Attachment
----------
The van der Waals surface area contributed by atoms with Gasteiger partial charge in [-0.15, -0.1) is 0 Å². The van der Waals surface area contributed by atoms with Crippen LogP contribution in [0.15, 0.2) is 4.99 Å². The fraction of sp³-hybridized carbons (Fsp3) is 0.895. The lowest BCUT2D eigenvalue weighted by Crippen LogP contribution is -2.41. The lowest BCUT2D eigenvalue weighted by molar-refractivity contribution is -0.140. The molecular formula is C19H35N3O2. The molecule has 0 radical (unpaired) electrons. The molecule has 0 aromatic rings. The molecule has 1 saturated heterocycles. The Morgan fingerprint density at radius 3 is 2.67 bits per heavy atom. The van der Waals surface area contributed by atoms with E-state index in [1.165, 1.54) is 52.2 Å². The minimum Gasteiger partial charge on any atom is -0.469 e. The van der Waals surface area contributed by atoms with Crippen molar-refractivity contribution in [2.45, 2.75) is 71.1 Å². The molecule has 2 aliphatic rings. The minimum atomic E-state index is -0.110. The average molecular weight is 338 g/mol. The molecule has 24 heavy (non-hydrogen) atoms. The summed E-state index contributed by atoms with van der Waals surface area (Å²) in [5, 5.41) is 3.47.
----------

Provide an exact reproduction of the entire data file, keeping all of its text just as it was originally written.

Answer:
The van der Waals surface area contributed by atoms with Gasteiger partial charge in [-0.15, -0.1) is 0 Å². The van der Waals surface area contributed by atoms with Crippen LogP contribution in [0.15, 0.2) is 4.99 Å². The fraction of sp³-hybridized carbons (Fsp3) is 0.895. The lowest BCUT2D eigenvalue weighted by Crippen LogP contribution is -2.41. The lowest BCUT2D eigenvalue weighted by molar-refractivity contribution is -0.140. The molecular formula is C19H35N3O2. The molecule has 0 radical (unpaired) electrons. The molecule has 0 aromatic rings. The molecule has 1 saturated heterocycles. The Morgan fingerprint density at radius 3 is 2.67 bits per heavy atom. The van der Waals surface area contributed by atoms with E-state index in [1.165, 1.54) is 52.2 Å². The minimum Gasteiger partial charge on any atom is -0.469 e. The van der Waals surface area contributed by atoms with Crippen molar-refractivity contribution in [2.45, 2.75) is 71.1 Å². The molecule has 2 aliphatic rings. The minimum atomic E-state index is -0.110. The average molecular weight is 338 g/mol. The molecule has 24 heavy (non-hydrogen) atoms. The summed E-state index contributed by atoms with van der Waals surface area (Å²) in [5, 5.41) is 3.47.